Review: ‘Ghostbusters (2016)’ Will Put The Skeptics In Their Place

Anyone who has even a passing interest in the 2016 reboot of Ghostbusters will know of the storm surrounding the movie. The trailer has become the most disliked trailer in YouTube’s history: three camps have emerged – people asking why remake a classic, sexist idiots who complained that the movie starred women and a group who denounced anyone who has reservations as misogynists. Paul Feig’s all-female reboot should put the skeptics in their place, including myself.

Erin Gilbert (Kristen Wiig) is a scientist who is on the verge of making tenure at Columbia University when an embarrassing book from her past resurfaces. When she confronts the culprit, co-author and former friend Abby Yates (Melissa McCarthy), they end up discovering paranormal existence. Together Erin and Abby, along with nuclear engineer Jillian Holtzmann (Kate McKinnon) and subway worker Patty Tolan (Leslie Jones), team up to investigate and study the ghosts. A villain (Neil Casey) is also going around New York awakening the spirits for his own purposes.

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I will be honest, I was of the view that a remake of Ghostbusters was a pointless endeavor and was not won over by the trailers. Nor have I been a fan of Paul Feig and Melissa McCarthy’s previous movies. But I’m pleased to report my concerns were unfounded for the most part. It’s not as good as the original movie, but this 2016 version is a funny summer comedy amidst a weak summer movie season.

Ghostbusters (2016) has a different style of comedy to the original film – Bill Murray and company had plenty of confidence as the original squad, Murray particularly as Venkman with his deadpan delivery and disregard for authority. Wiig and McCarthy play their roles as social outcasts that have a more awkward approach as they try to avoid embarrassment or have something bad happen to them. Wiig as Erin gets slimed numerous times during the course of the movie, while McCarthy’s has a running gag about complaining about her takeout order. McCarthy has a reputation for being a crass and an abusive comedian – these characteristics aren’t present here, making her much more likable than usual.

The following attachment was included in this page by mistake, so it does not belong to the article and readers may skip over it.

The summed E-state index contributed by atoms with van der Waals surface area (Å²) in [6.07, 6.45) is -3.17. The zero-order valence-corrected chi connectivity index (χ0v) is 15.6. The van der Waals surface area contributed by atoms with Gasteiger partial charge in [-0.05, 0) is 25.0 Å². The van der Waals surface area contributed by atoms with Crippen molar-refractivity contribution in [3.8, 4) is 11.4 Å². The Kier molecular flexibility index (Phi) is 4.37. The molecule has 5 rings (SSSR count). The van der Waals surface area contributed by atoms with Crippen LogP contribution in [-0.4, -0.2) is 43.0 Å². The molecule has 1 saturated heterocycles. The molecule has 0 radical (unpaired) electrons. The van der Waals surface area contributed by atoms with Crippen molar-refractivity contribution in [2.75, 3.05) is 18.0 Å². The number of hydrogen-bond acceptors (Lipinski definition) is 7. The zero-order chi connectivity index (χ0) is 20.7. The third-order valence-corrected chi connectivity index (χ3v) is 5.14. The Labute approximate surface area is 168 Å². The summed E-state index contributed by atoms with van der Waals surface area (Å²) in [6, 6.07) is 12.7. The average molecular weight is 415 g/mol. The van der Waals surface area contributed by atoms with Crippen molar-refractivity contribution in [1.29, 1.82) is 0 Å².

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McKinnon and Jones are the comedic highlights: McKinnon brings physical comedy and quirk to her role, and her enthusiasm is infectious. Jones as Patty has some of the funniest lines, and her joining the team is more important than Winston answering a job ad: she sees a ghost early on in the movie and acts as the group’s city historian, having knowledge about New York City and its buildings. Patty doesn’t have the scientific knowledge of the other women, but she is still a useful member of the team and willing to help with the experiments and research. Chris Hemsworth gets to show his comedic skills as Kevin the dimwitted receptionist, someone so wonderfully stupid that it ‘s unbelievable how he functions as a human being.

Feig’s previous movies are known for having crass, gross-out humor like the notorious bridal shop scene in Bridemaids. This was curtailed in Ghostbusters because of its PG-13 rating: the worst is a fart joke early on and where its source was. Feig showed he can handle action in Spy and when the ghosts appear there are solid sequences with the proton beams – especially for the final act. Feig also plays with the 3D format, giving us the pointy style where ghosts and beams pop out of the screen and the frame. It was similar to the theme park ride T2 3-D: Battle Across Time at Universal Studios.

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Feig and his co-writer Katie Dippold at times are too reliant on self-referential humor and pop culture references like Patrick Swayze, The Shinning, and The Exorcist. There no great lines like ‘this man has no dick’ and ‘I’ve seen shit that’ll turn you white’. But there are witty lines throughout the movie, and Feig’s brand of humor is present, especially during the first part of the film – for better and for worse.

Ghostbusters plays it safe with its story: it’s a standard origins story like the original where the girls have set up their business, fight some ghosts, test some new equipment and have a big final battle. The reboot does borrow story element from the previous two movies – the first half is like the original, setting up the Ghostbusters business – while the creepy villain and the dead coming back to conquer New York is like Ghostbusters 2. The reboot is willing to be a homage to the original two movies, even its unwillingness to take risks – a wise decision considering the controversy surrounding the reboot before its release.

1984’s Ghostbusters is an enduring classic and its place in movie history is undisputed. The reboot is more a disposable summer movie which does not match its namesake but still has a strong dynamic with its four leads and Sony will want to capitalize on the series. If they make a sequel, please do not have the Ghostbusters going out of business and have to restart it again like in Ghostbusters 2.

Kieran Freemantle
Kieran Freemantle
I am a film critic/writer based in the UK, writing for Entertainment Fuse, Rock n Reel Reviews, UK Film Review and Meniscus Sunrise. I have worked on film shoots. I support West Ham and Bath Rugby. Follow me on Twitter @FreemantleUK.